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Expansion of Activated Memory CD4+ T Cells Affects Infectivity of CCR5-Tropic HIV-1 in Humanized NOD/SCID/JAK3null Mice

  • Kazutaka Terahara ,

    Contributed equally to this work with: Kazutaka Terahara, Masayuki Ishige

    Affiliation Department of Immunology, National Institute of Infectious Diseases, Tokyo, Japan

  • Masayuki Ishige ,

    Contributed equally to this work with: Kazutaka Terahara, Masayuki Ishige

    Affiliations Department of Immunology, National Institute of Infectious Diseases, Tokyo, Japan, Division of Hematopoiesis, Center for AIDS Research, Kumamoto University, Kumamoto, Japan

  • Shota Ikeno,

    Affiliations Department of Immunology, National Institute of Infectious Diseases, Tokyo, Japan, Laboratory of Viral Infection II, Kitasato Institute for Life Science, Kitasato University, Tokyo, Japan

  • Yu-ya Mitsuki,

    Affiliation Department of Immunology, National Institute of Infectious Diseases, Tokyo, Japan

  • Seiji Okada,

    Affiliation Division of Hematopoiesis, Center for AIDS Research, Kumamoto University, Kumamoto, Japan

  • Kazuo Kobayashi,

    Affiliation Department of Immunology, National Institute of Infectious Diseases, Tokyo, Japan

  • Yasuko Tsunetsugu-Yokota

    yyokota@nih.go.jp

    Affiliation Department of Immunology, National Institute of Infectious Diseases, Tokyo, Japan

Expansion of Activated Memory CD4+ T Cells Affects Infectivity of CCR5-Tropic HIV-1 in Humanized NOD/SCID/JAK3null Mice

  • Kazutaka Terahara,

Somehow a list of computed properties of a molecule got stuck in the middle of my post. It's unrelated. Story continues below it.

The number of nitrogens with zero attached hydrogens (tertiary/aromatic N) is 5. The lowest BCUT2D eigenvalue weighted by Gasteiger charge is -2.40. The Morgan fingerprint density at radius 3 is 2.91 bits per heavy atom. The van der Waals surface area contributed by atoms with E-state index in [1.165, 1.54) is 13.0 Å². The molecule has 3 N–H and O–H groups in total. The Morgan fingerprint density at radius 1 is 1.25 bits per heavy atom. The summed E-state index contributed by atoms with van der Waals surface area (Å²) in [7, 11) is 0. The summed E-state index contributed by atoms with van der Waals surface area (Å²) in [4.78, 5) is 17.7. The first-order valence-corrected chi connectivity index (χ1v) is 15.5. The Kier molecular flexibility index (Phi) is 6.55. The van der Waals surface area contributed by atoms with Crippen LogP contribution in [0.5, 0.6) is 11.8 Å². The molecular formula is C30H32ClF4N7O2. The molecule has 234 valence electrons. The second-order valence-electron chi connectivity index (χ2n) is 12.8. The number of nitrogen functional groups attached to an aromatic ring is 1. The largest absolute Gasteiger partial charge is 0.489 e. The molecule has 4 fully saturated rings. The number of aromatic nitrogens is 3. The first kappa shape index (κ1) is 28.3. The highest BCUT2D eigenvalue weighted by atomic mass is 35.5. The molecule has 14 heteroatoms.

• Masayuki Ishige, 
  • Shota Ikeno, 
  • Yu-ya Mitsuki, 
  • Seiji Okada, 
  • Kazuo Kobayashi, 
  • Yasuko Tsunetsugu-Yokota
PLOS
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Abstract

Humanized mice reconstituted with human hematopoietic cells have been developed as an experimental animal model for human immunodeficiency virus type 1 (HIV-1) infection. Myeloablative irradiation is usually performed to augment the engraftment of donor hematopoietic stem cells (HSCs) in recipient mice; however, some mouse strains are susceptible to irradiation, making longitudinal analysis difficult. We previously attempted to construct humanized NOD/SCID/JAK3null (hNOJ) mice, which were not irradiated prior to human HSC transplantation. We found that, over time, many of the reconstituted CD4+ T cells expanded with an activated effector memory phenotype. Therefore, the present study used hNOJ mice that were irradiated (hNOJ (IR+)) or not (hNOJ (IR−)) prior to human HSC transplantation to examine whether the development and cellularity of the reconstituted CD4+ T cells were influenced by the degree of chimerism, and whether they affected HIV-1 infectivity. Indeed, hNOJ (IR+) mice showed a greater degree of chimerism than hNOJ (IR−) mice. However, the conversion of CD4+ T cells to an activated effector memory phenotype, with a high percentage of cells showing Ki-67 expression, occurred in both hNOJ (IR+) and hNOJ (IR−) mice, probably as a result of lymphopenia-induced homeostatic expansion. Furthermore, when hNOJ (IR+) and hNOJ (IR−) mice, which were selected as naïve- and memory CD4+ T cell subset-rich groups, respectively, were infected with CCR5-tropic HIV-1 in vivo, virus replication (as assessed by the plasma viral load) was delayed; however, the titer subsequently reached a 1-log higher level in memory-rich hNOJ (IR−) mice than in naïve-rich hNOJ (IR+) mice, indicating that virus infectivity in hNOJ mice was affected by the different status of the reconstituted CD4+ T cells. Therefore, the hNOJ mouse model should be used selectively, i.e., according to the specific experimental objectives, to gain an appropriate understanding of HIV-1 infection/pathogenesis.